Thursday, May 22, 2008

"Sixteen pages authorizing torture..."

Story at

Photo illustration by Chris Mueller, VanityFair

Pictured above on the book cover are: (from left) former Undersecretary of Defense Douglas J. Feith; former Vice-Presidential Counsel David S. Addington; former White House Counsel and later former Attorney General Alberto Gonzales; President George W. Bush and Vice President Richard B. Cheney.

Story by Philippe Sands in his book, THE GREEN LIGHT, May 2008

The above link provides 16 of the most-riveting pages you’ll ever read about our government’s view and “legal” approval of the “illegal” act of torture of detainees held in our custody.

Background to the Plot: “As the first anniversary of 9/11 approached, and a prized Guantánamo detainee would not talk, the Bush administration’s highest-ranking lawyers argued for extreme interrogation techniques, circumventing international law, the Geneva Conventions, and the army’s own Field Manual.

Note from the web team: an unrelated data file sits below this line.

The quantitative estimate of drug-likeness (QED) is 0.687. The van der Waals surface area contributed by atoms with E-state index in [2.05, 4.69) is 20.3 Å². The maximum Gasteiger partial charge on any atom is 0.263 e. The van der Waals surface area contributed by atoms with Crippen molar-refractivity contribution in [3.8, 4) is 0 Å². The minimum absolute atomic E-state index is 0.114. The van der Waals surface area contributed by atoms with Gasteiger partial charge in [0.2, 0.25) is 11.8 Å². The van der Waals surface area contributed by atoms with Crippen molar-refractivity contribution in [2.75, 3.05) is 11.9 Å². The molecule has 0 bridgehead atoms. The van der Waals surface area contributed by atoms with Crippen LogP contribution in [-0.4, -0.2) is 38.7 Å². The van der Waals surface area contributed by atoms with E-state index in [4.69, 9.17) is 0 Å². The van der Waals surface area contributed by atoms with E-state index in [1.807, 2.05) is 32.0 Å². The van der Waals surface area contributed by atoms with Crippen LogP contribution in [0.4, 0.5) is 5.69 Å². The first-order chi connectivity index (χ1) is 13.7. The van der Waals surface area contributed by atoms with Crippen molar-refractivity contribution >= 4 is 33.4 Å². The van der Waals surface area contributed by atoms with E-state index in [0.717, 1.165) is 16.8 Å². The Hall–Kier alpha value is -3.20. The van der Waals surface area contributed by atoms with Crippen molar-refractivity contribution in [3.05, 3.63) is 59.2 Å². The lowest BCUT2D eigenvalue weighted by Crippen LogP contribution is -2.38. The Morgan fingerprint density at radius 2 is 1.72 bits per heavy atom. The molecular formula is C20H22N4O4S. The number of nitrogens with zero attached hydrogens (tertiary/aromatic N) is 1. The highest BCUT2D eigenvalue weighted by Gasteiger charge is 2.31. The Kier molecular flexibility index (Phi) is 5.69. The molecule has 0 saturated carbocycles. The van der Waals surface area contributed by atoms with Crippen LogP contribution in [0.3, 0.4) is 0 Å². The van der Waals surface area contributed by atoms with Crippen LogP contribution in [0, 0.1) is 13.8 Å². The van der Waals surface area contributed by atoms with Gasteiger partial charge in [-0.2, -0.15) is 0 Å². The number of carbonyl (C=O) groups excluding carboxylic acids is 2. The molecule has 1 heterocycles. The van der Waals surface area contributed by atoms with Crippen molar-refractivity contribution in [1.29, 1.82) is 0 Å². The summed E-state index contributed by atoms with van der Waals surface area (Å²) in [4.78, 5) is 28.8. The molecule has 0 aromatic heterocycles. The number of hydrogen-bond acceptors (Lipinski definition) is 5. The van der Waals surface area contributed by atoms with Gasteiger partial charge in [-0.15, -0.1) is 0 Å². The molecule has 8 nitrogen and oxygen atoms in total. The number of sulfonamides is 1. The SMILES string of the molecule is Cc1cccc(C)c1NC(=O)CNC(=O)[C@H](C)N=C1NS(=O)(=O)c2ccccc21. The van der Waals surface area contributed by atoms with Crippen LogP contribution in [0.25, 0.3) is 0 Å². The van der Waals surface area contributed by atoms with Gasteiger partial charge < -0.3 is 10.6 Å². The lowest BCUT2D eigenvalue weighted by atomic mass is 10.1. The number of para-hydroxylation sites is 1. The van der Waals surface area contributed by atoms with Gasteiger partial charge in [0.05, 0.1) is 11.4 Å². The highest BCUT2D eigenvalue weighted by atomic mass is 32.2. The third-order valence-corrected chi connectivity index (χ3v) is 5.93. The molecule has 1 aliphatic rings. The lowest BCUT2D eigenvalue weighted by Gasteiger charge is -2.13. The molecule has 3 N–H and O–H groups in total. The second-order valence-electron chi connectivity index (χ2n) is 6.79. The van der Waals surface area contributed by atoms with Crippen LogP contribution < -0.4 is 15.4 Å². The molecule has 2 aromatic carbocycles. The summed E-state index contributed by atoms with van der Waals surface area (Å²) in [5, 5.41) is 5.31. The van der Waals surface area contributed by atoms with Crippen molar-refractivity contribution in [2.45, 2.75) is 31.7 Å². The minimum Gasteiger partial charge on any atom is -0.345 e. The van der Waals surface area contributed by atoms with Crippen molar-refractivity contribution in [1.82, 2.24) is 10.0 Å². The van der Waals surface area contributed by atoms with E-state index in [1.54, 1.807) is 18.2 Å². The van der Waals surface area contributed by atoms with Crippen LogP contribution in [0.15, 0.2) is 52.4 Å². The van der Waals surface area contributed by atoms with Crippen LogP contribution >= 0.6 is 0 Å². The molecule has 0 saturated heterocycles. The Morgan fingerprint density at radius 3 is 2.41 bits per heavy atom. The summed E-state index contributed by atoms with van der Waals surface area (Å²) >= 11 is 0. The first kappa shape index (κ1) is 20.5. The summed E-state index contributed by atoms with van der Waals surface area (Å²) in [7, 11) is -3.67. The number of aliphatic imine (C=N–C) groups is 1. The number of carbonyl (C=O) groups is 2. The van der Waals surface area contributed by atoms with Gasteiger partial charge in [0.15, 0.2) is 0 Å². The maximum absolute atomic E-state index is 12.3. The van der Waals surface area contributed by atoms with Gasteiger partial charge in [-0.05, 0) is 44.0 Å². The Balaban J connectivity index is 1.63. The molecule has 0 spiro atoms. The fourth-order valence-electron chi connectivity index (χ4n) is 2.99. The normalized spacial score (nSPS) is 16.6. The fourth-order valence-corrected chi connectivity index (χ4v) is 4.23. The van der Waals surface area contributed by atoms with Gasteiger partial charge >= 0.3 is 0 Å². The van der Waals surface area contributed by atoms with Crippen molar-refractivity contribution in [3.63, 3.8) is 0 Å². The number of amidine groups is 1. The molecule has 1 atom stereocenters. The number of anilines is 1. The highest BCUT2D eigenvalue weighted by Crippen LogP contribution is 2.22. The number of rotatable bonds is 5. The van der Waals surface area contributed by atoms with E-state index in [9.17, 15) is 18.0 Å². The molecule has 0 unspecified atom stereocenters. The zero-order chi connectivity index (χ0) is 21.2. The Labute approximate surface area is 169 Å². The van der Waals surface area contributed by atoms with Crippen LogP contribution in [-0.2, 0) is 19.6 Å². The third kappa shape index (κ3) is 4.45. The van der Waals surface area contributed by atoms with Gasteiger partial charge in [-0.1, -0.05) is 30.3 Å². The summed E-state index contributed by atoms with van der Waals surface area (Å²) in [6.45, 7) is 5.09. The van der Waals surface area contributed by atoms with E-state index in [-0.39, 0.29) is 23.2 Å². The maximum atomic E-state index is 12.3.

The government attorneys would even fly to Guantánamo to ratchet up the pressure — then blame abuses on the military. Philippe Sands follows the torture trail, and holds out the possibility of war crimes charges.

The plot, hatched by most of those pictured above, required changing the long-accepted rules on interrogation and a required concerted action. The story is still unfolding today - but know this: There is no statute of limitations on War Crimes (cite: John Deans statement: “… not only should the congress not cede to their requests [Bush administration's], they ought to extend the statute of limitations for another five years, make it a ten year statute of limitations so people would have vulnerability if these can be surfaced and dug out, because it’s the only way to make the point that indeed, these are real laws. Otherwise it’s a joke to even have them.”

Danz View: There is nothing to add except, let's have all the facts, then an investigation, then a trial and then sentencing, for on the surface, they look plenty guilty.

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